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Mod Pathol. 2011 Aug;24(8):1128-38. doi: 10.1038/modpathol.2011.65. Epub 2011 Apr 15.

Antibody EPR3864 is specific for ERG genomic fusions in prostate cancer: implications for pathological practice.

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  • 1Department of Pathology, Josephine Nefkens Institute, Erasmus Medical Center, Rotterdam, The Netherlands.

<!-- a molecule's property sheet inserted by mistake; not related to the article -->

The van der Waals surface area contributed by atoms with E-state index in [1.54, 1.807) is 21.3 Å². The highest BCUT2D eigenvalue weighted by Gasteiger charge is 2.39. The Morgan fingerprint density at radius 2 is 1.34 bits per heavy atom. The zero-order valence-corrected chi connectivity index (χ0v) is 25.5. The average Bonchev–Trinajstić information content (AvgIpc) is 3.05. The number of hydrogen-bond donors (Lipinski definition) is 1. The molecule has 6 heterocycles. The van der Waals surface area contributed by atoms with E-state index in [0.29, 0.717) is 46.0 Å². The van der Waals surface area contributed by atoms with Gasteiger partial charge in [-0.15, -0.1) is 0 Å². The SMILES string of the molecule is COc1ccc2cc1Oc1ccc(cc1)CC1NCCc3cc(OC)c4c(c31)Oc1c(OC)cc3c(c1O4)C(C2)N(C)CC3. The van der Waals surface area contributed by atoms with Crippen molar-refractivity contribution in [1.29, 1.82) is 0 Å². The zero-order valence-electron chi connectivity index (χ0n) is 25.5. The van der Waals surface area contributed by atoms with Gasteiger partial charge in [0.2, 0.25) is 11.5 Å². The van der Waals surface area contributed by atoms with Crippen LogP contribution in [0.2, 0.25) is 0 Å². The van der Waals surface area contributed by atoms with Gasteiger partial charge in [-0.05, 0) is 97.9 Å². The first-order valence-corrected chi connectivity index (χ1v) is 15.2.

Genomic rearrangements involving genes encoding erythroblast transformation-specific transcription factors are commonly present in prostate cancer. The TMPRSS2-ERG gene fusion that leads to ERG overexpression occurs in ~70% of prostate cancers. Implementation of fusion gene detection in pathological practice, however, has been hampered by the lack of reliable ERG antibodies. The objective of this study was first to compare ERG immunohistochemistry using the recently described antibody EPR3864 with ERG mRNA by quantitative PCR and, second, to investigate ERG immunohistochemistry in diagnostic prostate cancer needle biopsies. We analyzed 41 primary prostate adenocarcinomas obtained by radical prostatectomy and 83 consecutive prostate cancer needle biopsies. In the prostatectomy specimens, immunohistochemical ERG expression was highly concordant with the ERG mRNA overexpression (sensitivity 100% and specificity 85%). ERG overexpression was due to TMPRSS2-ERG gene fusion in all cases. ERG protein expression was identified in 51/83 adenocarcinomas (61%) on needle biopsies. ERG expression was more frequent in tumors infiltrating ≥2 needle biopsies (P<0.001) or occupying ≥50% of a single biopsy (P=0.018). Expression of ERG also occurred in 11/21 (52%) high-grade prostate intraepithelial neoplasia lesions. In 5/87 (6%) needle biopsies containing benign secretory glands, weak ERG staining was focally observed. In all of these cases, respective glands were adjacent to adenocarcinomas. In conclusion, immunohistochemistry for ERG strongly correlated with ERG mRNA overexpression and was specific for prostate cancer on needle biopsies. Therefore, ERG immunohistochemistry is an important adjunctive tool for pathophysiological studies on ERG gene fusions, and might support the pathological diagnosis of adenocarcinoma in a subset of prostate needle biopsies.

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